You might already know of the brightly coloured, often symmetrical floor patterns called Rangoli, made by Hindus during the Festival of Lights – Diwali. It is believed that these beautiful patterns encourage and welcome the Goddess of Wealth – Lakshmi, to enter their homes and bless them with Her presence on this auspicious occasion.
Customary materials used to create Rangoli are flowers, coloured flour, lentils, pulses and food colour, all of which are readily available.
Even more basic than these materials is the next – sand.
Ilana Yahav’s expression of emotions through the shifting of sand is utterly mesmerizing. She uses just her fingers empowered by her soul to portray a vast range of human emotions and feelings in her creations.
But wait. There’s more…
I came across one other artist – Huang ZhuLin – who paints on water, using Chinese Ink.
Evidently, creativity knows no bounds. It flows from within.
When you are artistic at heart, you don’t need to go out and buy expensive materials to produce a piece of art. Some of the most exquisite art can be produced using the most basic and natural materials at hand.
In the next few weeks, the opportunity to take this new fascination a step further arose, and excited as I was, I took it up and decided to explore it for myself, all in the name of a high school art project. Coincidentally, I was recycling a couple of ideas that I had touched upon, earlier in the course. I was already looking at African art and how the human figure was such an important aspect of it. With that came the notion of shape and form, which I was going to represent using different waste or otherwise recyclable materials.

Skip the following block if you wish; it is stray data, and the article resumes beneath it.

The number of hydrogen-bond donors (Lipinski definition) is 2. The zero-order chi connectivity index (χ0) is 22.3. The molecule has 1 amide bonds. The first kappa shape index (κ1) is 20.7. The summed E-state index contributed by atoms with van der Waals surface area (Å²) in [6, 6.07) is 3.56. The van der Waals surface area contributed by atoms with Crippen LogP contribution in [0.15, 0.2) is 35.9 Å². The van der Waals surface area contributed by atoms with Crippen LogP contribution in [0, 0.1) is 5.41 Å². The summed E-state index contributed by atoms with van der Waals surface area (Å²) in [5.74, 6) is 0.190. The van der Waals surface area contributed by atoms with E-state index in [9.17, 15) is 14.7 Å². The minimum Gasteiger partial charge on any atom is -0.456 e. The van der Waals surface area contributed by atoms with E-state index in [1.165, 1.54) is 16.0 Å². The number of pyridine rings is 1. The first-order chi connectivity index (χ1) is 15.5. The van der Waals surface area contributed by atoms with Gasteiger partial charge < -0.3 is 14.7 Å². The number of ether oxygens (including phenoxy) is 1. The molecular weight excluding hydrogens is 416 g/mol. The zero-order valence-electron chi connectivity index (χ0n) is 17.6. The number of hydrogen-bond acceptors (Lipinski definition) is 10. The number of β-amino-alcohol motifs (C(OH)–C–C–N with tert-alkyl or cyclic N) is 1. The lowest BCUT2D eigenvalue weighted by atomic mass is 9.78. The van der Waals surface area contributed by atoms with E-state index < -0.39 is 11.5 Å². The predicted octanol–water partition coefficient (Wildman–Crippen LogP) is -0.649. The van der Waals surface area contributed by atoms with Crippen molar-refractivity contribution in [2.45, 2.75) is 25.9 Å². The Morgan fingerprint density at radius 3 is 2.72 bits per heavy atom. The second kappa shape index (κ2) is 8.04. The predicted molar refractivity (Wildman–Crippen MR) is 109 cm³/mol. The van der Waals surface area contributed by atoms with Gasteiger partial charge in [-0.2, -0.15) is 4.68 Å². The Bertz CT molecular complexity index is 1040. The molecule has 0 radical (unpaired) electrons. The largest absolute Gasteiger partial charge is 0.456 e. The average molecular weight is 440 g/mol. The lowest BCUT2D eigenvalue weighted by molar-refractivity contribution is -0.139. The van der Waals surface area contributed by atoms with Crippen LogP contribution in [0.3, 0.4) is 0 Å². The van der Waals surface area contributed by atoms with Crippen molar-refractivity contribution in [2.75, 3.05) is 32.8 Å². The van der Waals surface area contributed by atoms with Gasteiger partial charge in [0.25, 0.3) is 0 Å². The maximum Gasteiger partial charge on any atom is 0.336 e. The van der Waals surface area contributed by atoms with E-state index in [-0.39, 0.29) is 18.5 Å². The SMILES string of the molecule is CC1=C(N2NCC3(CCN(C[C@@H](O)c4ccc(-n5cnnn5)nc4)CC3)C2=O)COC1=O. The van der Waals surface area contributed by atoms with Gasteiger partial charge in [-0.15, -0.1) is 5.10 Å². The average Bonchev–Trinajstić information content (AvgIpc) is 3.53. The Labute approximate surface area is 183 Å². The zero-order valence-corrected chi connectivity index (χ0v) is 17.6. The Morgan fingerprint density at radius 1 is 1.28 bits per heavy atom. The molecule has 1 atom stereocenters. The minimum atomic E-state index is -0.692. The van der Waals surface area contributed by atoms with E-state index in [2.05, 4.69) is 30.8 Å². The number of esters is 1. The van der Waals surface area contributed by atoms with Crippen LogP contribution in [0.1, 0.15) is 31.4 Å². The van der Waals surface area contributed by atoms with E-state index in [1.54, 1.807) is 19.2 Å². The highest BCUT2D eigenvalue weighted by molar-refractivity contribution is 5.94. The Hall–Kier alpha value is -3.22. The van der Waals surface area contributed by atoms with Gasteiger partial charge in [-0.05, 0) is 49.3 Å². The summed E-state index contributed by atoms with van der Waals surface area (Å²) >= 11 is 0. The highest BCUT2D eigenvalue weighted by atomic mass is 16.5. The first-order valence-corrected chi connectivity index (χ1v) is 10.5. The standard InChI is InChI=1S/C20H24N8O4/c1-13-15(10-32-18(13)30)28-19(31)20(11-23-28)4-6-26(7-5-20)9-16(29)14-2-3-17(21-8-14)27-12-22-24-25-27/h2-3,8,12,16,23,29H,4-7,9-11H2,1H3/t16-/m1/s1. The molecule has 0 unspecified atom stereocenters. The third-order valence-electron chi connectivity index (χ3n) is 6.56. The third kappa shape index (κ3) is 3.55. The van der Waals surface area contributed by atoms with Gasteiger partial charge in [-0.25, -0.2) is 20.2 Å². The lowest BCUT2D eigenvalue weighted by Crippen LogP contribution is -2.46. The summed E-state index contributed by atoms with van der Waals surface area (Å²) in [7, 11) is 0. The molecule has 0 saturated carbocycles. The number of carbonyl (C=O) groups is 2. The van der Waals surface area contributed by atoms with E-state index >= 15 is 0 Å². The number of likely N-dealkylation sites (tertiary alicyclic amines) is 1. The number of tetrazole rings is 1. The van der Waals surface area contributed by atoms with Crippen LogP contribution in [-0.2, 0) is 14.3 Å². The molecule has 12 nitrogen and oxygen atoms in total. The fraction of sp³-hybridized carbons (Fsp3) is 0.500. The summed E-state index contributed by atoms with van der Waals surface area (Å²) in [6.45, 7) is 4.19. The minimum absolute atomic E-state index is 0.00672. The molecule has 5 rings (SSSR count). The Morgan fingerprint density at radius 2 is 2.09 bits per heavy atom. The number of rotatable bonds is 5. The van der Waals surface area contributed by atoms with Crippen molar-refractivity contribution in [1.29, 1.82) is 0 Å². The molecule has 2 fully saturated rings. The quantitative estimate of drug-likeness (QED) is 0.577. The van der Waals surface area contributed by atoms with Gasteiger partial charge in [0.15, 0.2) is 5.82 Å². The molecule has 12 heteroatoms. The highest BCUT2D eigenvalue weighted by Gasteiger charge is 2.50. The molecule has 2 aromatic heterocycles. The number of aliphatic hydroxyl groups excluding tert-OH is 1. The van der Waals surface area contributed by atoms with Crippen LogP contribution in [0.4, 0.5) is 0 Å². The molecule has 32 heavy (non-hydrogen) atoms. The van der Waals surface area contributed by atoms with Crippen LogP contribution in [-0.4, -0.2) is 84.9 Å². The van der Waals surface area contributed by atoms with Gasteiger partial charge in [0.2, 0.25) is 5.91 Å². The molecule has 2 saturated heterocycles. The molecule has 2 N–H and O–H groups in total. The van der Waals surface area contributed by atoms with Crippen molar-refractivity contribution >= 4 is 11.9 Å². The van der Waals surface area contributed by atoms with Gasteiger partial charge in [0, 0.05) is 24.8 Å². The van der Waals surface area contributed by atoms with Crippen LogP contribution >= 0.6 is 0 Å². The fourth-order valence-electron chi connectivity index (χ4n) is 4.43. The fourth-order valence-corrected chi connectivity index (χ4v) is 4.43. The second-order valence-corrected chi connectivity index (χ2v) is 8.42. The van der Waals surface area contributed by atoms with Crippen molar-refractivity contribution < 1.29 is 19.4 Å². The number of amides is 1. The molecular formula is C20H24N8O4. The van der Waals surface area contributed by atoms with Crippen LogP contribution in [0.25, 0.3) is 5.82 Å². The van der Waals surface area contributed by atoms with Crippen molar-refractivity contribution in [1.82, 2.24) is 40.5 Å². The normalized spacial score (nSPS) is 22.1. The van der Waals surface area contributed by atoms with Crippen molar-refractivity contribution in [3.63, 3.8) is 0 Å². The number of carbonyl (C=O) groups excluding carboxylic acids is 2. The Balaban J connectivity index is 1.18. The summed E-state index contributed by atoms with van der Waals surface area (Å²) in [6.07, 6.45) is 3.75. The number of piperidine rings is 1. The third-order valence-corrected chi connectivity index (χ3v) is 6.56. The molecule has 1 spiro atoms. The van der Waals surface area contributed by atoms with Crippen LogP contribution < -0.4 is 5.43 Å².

Consumed by imagination, equipped with a few tools and backed with research, I came up with the idea of creating contrast and comparison between two musical bands – A Giriama (local tribe) band versus an African American Jazz band. During research I came across the ‘African Drums Painting’ and really liked the idea of the exaggerated shape of the human form. This style of art brought such amazing energy and flow into the painting.
Some of the materials I used were: nuts, washers, binding wire, solder wire, soda cans, sisal rope and dried banana fibres.